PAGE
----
A Singapore judge has ruled that a former employee violated property rights of Bybit exchange when she illegally transferred the exchange’s assets to her own crypto wallets.
The woman allegedly went on a spending spree after transferring $4.2 million to crypto addresses she controlled.
Judge Rules Singapore Woman Violated Property Rights
The Singapore judge ruled the assets stolen from Bybit were covered by a “thing in action” property right reserved for intangible assets. The owner of an intangible asset can stake their claim through legal proceedings instead of possession.
Bybit sued Ho Kai Xin after discovering eight unusual crypto payments in September last year, transferring 4.2 million USDT to four addresses. Additionally, over $100,000 also landed in Ho’s account.
The exchange later froze assets she stole by manipulating spreadsheet files at Bybit’s payroll provider.
The defendant bought a penthouse, a car, and several luxury items, including a Louis Vuitton bag, with the stolen funds. The judge’s ruling mandates she returns the stolen crypto and fiat previously held under trust for Bybit.
“The evidence is indeed compelling that Ho fraudulently transferred the crypto asset and the fiat asset to herself,” he said.
Bybit Ruling Could Define Ownership of Crypto Assets in Future Cases
The judge’s ruling of crypto assets as a “thing in action” is a first for Singapore. It could help legally define the circumstances under which cryptos belong to an individual even if a custodian or trustee holds their assets.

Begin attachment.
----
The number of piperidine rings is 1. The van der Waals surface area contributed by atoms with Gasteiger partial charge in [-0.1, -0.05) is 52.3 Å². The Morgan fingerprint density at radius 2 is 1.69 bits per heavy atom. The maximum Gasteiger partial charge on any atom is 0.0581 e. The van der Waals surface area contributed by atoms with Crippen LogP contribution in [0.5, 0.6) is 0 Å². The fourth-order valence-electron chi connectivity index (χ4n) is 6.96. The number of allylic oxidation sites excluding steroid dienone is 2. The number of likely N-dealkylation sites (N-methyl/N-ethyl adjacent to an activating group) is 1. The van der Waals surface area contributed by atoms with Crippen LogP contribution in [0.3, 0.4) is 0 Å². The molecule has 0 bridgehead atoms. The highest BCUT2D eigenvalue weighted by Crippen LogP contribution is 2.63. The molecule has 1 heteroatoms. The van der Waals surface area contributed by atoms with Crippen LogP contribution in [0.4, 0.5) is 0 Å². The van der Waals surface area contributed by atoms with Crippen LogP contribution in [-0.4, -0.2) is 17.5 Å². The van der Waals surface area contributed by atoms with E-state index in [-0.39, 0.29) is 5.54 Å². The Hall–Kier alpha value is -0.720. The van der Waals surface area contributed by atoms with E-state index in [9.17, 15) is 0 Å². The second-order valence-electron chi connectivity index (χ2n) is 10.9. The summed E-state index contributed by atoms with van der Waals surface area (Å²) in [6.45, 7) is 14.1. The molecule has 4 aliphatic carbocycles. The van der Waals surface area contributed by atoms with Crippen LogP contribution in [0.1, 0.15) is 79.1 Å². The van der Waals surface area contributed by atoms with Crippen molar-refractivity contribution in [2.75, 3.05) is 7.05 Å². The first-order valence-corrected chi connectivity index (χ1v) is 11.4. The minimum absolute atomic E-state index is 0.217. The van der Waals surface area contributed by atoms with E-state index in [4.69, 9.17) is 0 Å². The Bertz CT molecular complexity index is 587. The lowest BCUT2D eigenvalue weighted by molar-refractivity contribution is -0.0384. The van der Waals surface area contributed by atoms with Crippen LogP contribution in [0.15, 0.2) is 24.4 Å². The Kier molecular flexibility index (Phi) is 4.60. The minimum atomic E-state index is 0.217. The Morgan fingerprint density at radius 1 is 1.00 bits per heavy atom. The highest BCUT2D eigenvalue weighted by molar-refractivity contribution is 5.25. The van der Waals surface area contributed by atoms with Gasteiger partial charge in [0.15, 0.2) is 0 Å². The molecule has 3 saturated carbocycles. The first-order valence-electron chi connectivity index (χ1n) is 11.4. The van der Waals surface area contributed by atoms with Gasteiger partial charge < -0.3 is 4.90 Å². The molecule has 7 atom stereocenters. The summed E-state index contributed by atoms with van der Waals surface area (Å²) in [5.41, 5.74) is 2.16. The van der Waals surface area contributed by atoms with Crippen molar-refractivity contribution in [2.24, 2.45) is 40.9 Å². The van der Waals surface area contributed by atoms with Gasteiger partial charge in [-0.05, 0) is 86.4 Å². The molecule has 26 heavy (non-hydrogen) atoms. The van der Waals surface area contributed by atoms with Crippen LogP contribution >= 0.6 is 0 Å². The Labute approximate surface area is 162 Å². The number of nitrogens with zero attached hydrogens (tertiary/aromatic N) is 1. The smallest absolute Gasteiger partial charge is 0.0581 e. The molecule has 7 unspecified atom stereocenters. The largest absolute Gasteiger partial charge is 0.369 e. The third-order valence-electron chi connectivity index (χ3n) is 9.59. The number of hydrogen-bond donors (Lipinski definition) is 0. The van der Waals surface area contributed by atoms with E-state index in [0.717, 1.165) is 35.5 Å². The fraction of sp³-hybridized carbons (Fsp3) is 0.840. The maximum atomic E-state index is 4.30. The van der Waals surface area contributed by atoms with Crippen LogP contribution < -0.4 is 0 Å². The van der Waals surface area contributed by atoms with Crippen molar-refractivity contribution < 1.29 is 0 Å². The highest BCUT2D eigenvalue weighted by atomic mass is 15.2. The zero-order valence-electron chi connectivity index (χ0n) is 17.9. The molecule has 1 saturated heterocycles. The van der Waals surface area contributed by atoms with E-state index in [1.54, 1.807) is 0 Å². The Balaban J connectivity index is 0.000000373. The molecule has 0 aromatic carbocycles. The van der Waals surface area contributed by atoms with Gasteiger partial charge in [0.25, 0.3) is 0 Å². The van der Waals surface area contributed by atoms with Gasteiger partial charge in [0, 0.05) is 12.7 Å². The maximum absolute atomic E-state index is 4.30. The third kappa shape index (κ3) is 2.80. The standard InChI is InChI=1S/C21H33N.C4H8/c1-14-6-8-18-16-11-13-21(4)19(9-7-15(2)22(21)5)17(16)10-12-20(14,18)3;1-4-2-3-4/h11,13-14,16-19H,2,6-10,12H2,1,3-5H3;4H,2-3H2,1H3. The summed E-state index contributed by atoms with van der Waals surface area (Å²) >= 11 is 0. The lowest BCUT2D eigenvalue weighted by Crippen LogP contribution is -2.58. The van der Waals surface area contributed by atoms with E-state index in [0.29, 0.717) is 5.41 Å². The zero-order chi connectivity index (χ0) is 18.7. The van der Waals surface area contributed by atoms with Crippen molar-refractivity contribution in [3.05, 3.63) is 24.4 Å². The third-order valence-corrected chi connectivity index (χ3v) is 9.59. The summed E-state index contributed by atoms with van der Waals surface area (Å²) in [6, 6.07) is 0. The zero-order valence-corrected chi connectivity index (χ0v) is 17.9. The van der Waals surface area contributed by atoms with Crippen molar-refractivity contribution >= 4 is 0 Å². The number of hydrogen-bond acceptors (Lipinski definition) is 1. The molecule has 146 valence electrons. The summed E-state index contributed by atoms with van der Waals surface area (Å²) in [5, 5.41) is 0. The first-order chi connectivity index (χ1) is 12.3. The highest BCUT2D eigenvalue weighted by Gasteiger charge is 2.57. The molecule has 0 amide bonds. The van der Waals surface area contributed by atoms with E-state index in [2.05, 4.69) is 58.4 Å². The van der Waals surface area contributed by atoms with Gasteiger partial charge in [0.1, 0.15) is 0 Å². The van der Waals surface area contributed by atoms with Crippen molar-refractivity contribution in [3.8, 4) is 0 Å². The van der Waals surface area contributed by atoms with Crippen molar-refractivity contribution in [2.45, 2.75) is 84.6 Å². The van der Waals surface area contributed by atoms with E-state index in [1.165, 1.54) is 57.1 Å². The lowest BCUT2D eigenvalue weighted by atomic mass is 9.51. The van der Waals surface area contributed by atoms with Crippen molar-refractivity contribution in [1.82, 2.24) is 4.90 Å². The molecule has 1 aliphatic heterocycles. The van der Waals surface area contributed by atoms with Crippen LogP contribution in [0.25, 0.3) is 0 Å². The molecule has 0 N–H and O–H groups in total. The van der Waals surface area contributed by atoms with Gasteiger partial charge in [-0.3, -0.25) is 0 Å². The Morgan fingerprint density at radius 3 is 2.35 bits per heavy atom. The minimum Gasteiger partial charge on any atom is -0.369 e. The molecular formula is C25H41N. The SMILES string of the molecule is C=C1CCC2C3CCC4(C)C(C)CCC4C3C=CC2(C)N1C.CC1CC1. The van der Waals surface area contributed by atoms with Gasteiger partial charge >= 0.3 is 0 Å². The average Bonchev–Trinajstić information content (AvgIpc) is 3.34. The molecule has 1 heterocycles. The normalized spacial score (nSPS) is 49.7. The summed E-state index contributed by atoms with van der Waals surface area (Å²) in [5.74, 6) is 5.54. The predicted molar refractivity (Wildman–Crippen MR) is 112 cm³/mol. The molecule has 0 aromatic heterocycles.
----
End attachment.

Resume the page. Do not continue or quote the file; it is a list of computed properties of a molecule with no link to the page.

The city-state’s central bank is developing exchange rules to protect customer assets from commingling and theft. The regulations include strict separation of customer and corporate funds.
The case could also affect the ownership status of tokenized assets like investments and debt.
In the US, Custodia Bank CEO Caitlin Long was instrumental in developing cutting-edge state laws defining crypto ownership in her home state of Wyoming. Included under the label “ownership” are both the private keys and the underlying assets the keys can spend.
The new notion of ownership differs from the rights held by the buyer of a security. A security is essentially an IOU passed on from the issuer to the buyer via a broker. At any time, the issuer can devalue the asset and deprive you of what you thought you owned.
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